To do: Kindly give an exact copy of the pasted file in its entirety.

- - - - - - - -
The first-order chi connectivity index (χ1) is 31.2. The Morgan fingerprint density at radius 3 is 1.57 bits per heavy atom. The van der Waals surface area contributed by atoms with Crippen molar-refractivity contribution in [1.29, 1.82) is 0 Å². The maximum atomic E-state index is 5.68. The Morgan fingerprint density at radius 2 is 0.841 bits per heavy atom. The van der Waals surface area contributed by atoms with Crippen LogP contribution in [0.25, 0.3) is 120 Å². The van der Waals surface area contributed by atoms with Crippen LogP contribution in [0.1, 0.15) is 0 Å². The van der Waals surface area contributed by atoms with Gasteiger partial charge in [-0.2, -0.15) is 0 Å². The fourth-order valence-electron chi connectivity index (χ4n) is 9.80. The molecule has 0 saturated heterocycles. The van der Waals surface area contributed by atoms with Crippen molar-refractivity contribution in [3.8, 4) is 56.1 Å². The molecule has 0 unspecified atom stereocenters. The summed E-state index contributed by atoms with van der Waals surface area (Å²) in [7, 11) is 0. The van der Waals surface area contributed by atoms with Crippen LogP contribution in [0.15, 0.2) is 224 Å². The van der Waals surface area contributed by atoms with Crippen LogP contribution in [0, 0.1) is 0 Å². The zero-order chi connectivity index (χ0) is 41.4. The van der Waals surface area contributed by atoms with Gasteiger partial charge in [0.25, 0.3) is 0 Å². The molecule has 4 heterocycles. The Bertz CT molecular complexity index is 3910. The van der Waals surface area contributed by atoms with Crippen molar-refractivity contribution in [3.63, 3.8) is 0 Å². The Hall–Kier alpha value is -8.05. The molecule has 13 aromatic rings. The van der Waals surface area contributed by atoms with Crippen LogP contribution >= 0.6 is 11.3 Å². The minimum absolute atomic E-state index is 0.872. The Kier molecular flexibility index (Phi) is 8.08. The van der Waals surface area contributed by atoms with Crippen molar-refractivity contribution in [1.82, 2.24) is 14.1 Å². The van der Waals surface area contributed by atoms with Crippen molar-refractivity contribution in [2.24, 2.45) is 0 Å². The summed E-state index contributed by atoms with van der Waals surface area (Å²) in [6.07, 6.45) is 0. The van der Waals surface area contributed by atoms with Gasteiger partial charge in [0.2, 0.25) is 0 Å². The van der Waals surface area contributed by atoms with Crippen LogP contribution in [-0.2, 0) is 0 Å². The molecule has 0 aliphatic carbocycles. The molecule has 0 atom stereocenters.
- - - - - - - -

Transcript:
The first-order chi connectivity index (χ1) is 31.2. The Morgan fingerprint density at radius 3 is 1.57 bits per heavy atom. The van der Waals surface area contributed by atoms with Crippen molar-refractivity contribution in [1.29, 1.82) is 0 Å². The maximum atomic E-state index is 5.68. The Morgan fingerprint density at radius 2 is 0.841 bits per heavy atom. The van der Waals surface area contributed by atoms with Crippen LogP contribution in [0.25, 0.3) is 120 Å². The van der Waals surface area contributed by atoms with Crippen LogP contribution in [0.1, 0.15) is 0 Å². The van der Waals surface area contributed by atoms with Gasteiger partial charge in [-0.2, -0.15) is 0 Å². The fourth-order valence-electron chi connectivity index (χ4n) is 9.80. The molecule has 0 saturated heterocycles. The van der Waals surface area contributed by atoms with Crippen molar-refractivity contribution in [3.8, 4) is 56.1 Å². The molecule has 0 unspecified atom stereocenters. The summed E-state index contributed by atoms with van der Waals surface area (Å²) in [7, 11) is 0. The van der Waals surface area contributed by atoms with Crippen LogP contribution in [0.15, 0.2) is 224 Å². The van der Waals surface area contributed by atoms with Crippen LogP contribution in [0, 0.1) is 0 Å². The zero-order chi connectivity index (χ0) is 41.4. The van der Waals surface area contributed by atoms with Gasteiger partial charge in [0.25, 0.3) is 0 Å². The molecule has 4 heterocycles. The Bertz CT molecular complexity index is 3910. The van der Waals surface area contributed by atoms with Crippen molar-refractivity contribution in [3.63, 3.8) is 0 Å². The Hall–Kier alpha value is -8.05. The molecule has 13 aromatic rings. The van der Waals surface area contributed by atoms with Crippen LogP contribution >= 0.6 is 11.3 Å². The minimum absolute atomic E-state index is 0.872. The Kier molecular flexibility index (Phi) is 8.08. The van der Waals surface area contributed by atoms with Crippen molar-refractivity contribution in [1.82, 2.24) is 14.1 Å². The van der Waals surface area contributed by atoms with Crippen molar-refractivity contribution in [2.24, 2.45) is 0 Å². The summed E-state index contributed by atoms with van der Waals surface area (Å²) in [6.07, 6.45) is 0. The van der Waals surface area contributed by atoms with Gasteiger partial charge in [0.2, 0.25) is 0 Å². The van der Waals surface area contributed by atoms with Crippen LogP contribution in [-0.2, 0) is 0 Å². The molecule has 0 aliphatic carbocycles. The molecule has 0 atom stereocenters.